November 27, 2018 The Domestics (Movie Review)
In a world where many have perished, one married couple are fighting to survive – no matter the odds. Enter the dystopian world of The Domestics, a brand new Sci-Fi/Thriller which arrived to DVD and Blu-ray on Tuesday, November 20, 2018, thanks to Cinedigm and Orion Classics.
In the not-so-distant future, the U.S. government makes the executive decision to hit the ‘reset’ button on society, crop-dusting the country with black poison and killing off millions. The survivors are left to a bleak new world where each individual must choose between civility and savagery, humanity and defying the odds to live another day. Meet Mark (Tyler Hoechlin: Road to Perdition 2002, Teen Wolf series) and Nina (Kate Bosworth: Blue Crush 2002, Superman Returns 2006) West, a couple who, pre-apocalypse, were in the midst of a divorce.
Now, they are desperately trying to get from Two Harbors, MN to Milwaukee, WI, to check on Nina’s parents, who have been out of contact for several weeks. The journey is over 400 miles, and it’s no longer safe to travel on the interstates – or on any road at night. The Midwest has become an apocalyptic Wild West ruled by gangs, from the Naelers to the Plowboys to the Gamblers to the all-girl Cherries, and each group has their own special way of making mayhem amidst the devolving civilization.
When Mark and Nina encounter a kindly, calm-spirited man named Nathan Wood (Lance Reddick: John Wick 2014, Monster Party 2018) in a non-descript market in the middle of Wisconsin, he invites the couple to his home to meet his family – wife Theresa (Jacinte Blankenship: Get on Up 2014, The Gifted series), son Steven (Kaden Washington Lewis: Zoo series, Hap and Leonard series), and adorable little daughter Bella (Mikaela Kimani Armstrong: The First series, Peel 2018). Over dinner and drinks, the Wests will find themselves forced to make some difficult decisions about their future.
Stalked by Betsy (Sonoya Mizuno: Ex Machina 2014, La La Land 2016), a Cherry, and encountering a cast of vile characters along the way, Nina and Mark will quickly learn that, in this brave new world, not everything and everyone is exactly as they seem and ‘good’ is now a relative term. Clocking in at 95 minutes in-length, The Domestics was written and directed by Mike P. Nelson (The Retirement of Joe Corduroy 2012, The Goodbye 2016). It features a massive cast that also includes David Dastmalchian (The Dark Knight 2008, Blade Runner 2049 2017) as Willy Cunningham; Jeff Chase (The Mechanic 2011, Star Trek: Into Darkness 2013) as Bill The Big; Thomas Francis Murphy (12 Years a Slave 2013, The Walking Dead series) as Plowboy Jim; and Dana Gourrier (Django Unchained 2012, The Hateful Eight 2015) as Wanda the Gambler.
Billed as a Sci-Fi/Thriller, The Domestics fits this mold with a heavy smattering of action to keep its viewers entertained throughout. Although, admittedly, the film does drag a bit in its second half, it eventually makes up for this with a massively bloody bang as it reaches its grand finale. In short, you can expect some headbanging, a lot of golden oldies tunes, a smattering of cannibalism, guns, explosives, and tons and tons of sadistic revenge.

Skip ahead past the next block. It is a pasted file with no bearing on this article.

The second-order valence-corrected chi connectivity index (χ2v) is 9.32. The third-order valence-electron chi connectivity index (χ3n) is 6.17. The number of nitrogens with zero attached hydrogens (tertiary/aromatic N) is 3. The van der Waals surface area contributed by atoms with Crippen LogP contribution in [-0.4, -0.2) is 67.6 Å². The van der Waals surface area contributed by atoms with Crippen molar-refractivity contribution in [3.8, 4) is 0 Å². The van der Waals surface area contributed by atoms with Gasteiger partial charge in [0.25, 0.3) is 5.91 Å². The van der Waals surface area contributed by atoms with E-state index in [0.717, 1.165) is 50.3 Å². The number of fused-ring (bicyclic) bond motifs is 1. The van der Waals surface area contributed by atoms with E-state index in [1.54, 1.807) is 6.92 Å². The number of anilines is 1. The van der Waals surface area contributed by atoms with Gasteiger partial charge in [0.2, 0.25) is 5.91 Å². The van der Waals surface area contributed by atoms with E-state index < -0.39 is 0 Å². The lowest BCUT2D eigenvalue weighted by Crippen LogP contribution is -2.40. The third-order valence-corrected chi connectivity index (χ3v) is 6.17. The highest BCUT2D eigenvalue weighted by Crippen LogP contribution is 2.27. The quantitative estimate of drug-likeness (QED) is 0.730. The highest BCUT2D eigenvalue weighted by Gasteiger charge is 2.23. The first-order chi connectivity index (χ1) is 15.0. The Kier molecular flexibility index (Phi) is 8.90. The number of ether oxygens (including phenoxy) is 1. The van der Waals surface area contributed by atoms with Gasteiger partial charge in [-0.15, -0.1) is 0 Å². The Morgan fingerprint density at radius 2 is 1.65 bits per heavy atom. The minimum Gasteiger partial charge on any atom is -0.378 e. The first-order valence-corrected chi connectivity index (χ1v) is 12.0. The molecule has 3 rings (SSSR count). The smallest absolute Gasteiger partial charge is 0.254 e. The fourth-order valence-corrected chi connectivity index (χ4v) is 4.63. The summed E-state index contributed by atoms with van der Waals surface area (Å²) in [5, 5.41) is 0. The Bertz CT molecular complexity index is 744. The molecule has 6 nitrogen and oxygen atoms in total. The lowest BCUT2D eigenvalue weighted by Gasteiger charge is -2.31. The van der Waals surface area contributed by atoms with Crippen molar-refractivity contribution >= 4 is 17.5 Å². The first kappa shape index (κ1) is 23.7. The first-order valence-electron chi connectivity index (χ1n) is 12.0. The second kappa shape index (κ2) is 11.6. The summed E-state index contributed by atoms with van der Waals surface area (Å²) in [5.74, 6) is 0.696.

Despite all this chaos, The Domestics’ success is due, in large part, to its stellar ensemble cast, who each portray their roles flawlessly. Bosworth’s Nina is a heavily-conflicted woman: questioning her marriage, desperate to get home to her parents, and growing ever wearier in this dog-eat-dog world. Bosworth portrays her Nina as initially a somewhat timid woman who oft defers to her husband’s decisions, though by the film’s conclusion, she comes fully into her own and is one fierce lady!
Hoechlin’s Mark is her perfect foil: certain of his marriage, unwavering in his dedication to his wife from the get-go – even if it means making the difficult (and deadly) decision to head to Milwaukee. He is put to the test along the journey, forced to face many of the darker aspects of his personality as a means to survive; proving that he is a man who is willing to literally fight for his wife. By the conclusion of the story, Mark must learn to rely on Nina and allow her to take the reins, providing a twist to their relationship that, ultimately, is just what the doctor ordered.
In one of the film’s most memorable performances, Reddick is, as always, genius. In his role as Nathan Wood, he depicts a warm and friendly, good person who oozes trustworthy vibes from his congenial pores. Any of us would willingly accept his invitation for a nice meal with his family, and, of course, Mark and Nina do. Reddick’s ability to be both perfectly welcoming and subtly sadistic provides a clever twist that drives home many of the film’s underlying points. Ask yourself: when society falls apart and all that’s left are gangs, what will it mean to be a good person and can true goodness still survive?
The Domestics succeeds at its careful blending of apocalyptic trauma with marital drama, raising important questions and leading viewers to make their own conclusions. You might come for the action and the dystopian chaos, but you will certainly stay glued to your seat in hopes of witnessing how all the myriad dramas between gangs will play out and, ultimately, who will be named top dog. Will Nina and Mark and their marriage survive the apocalypse? You’re just going to have to watch The Domestics for yourself! Suggesting some popcorn for your viewing party, Cryptic Rock give The Domestics 4 of 5 stars.